- Psychotherapy or counseling: Therapy or counseling is the cornerstone of any treatment program for a substance use disorder, such as an alcohol use disorder. Medically assisted treatments can help to relieve certain symptoms or reduce their severity, but these treatments alone cannot help an individual recover from an alcohol use disorder. Therapy gets to the root of the individual’s problem, teaches them coping skills, helps them develop a program of relapse prevention, and also addresses the issues that drove their substance of use.
Most often, some form of Cognitive Behavioral Therapy is used in the treatment of substance use disorders. Therapy can be delivered on a one-on-one basis (individual therapy), a group basis (group therapy), or in a combination of both individual and group therapy sessions.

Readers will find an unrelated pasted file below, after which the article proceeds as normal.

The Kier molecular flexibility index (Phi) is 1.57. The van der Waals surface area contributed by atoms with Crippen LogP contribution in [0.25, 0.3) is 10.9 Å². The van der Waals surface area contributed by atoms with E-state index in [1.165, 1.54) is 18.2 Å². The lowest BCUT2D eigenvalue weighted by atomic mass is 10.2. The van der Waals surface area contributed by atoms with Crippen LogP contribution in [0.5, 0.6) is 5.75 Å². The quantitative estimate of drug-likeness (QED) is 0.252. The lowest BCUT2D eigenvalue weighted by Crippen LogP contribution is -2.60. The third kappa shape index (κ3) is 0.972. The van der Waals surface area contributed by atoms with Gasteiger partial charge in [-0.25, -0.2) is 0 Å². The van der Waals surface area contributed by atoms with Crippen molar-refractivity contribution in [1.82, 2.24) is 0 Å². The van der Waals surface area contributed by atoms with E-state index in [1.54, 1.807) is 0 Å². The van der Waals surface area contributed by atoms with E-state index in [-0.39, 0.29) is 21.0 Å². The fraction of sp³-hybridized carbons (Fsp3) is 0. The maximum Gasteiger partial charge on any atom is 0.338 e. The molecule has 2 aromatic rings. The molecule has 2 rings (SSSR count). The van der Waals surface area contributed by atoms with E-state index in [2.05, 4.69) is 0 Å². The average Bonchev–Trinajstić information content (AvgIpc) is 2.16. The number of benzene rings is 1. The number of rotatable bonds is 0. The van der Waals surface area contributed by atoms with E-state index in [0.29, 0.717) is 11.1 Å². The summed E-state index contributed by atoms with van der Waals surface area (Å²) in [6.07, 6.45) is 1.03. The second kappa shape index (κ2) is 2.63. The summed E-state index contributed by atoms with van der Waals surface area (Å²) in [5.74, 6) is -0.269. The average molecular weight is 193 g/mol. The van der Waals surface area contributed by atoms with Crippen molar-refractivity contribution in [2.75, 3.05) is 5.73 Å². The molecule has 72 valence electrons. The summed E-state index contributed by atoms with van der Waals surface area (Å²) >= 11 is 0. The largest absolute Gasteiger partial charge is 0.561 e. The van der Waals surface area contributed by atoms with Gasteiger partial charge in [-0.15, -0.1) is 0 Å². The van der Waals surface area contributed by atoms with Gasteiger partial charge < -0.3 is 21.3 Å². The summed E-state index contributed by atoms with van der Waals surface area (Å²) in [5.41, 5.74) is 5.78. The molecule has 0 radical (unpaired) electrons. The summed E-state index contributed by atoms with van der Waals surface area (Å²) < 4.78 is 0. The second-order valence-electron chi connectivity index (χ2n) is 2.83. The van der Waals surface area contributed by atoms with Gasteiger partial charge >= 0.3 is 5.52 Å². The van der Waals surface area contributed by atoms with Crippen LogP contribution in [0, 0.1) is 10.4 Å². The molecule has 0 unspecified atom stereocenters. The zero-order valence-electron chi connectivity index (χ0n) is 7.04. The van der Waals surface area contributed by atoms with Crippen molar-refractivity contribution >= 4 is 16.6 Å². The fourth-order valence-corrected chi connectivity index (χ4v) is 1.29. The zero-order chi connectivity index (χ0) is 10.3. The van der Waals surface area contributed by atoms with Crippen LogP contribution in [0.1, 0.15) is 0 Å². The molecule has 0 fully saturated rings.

- Support group participation: Social support group, such as Alcoholics Anonymous and many other similar groups, are not technically forms of psychotherapy or counseling because they do not employ the use of a trained or licensed therapist. Instead, these are peer support groups, and, they can be very useful.
- Alternative treatments: Often referred to as complementary and alternative treatments, these various forms of treatment are used in addition to the three major forms of intervention listed above. Alternative treatments can consist of numerous interventions, including exercise programs, meditation, music therapy, art therapy, wilderness therapy, martial arts, etc. These interventions are typically not standalone treatments for alcohol use disorders or other substance use disorders, but they can add to the effectiveness of standard treatments and add variety in an individual’s treatment program.
Treatment for a substance use disorder, such as an alcohol use disorder, is readily available throughout the United States. For instance, in 2012, the National Institute on Drug Abuse (NIDA) reported that there were over 14,500 specialty substance abuse treatment programs in the US. When one factors in the number of 12-Step meetings that occur throughout the country, online meetings, alternative treatments, and interventions in community health centers and other public facilities, this number is greatly increased.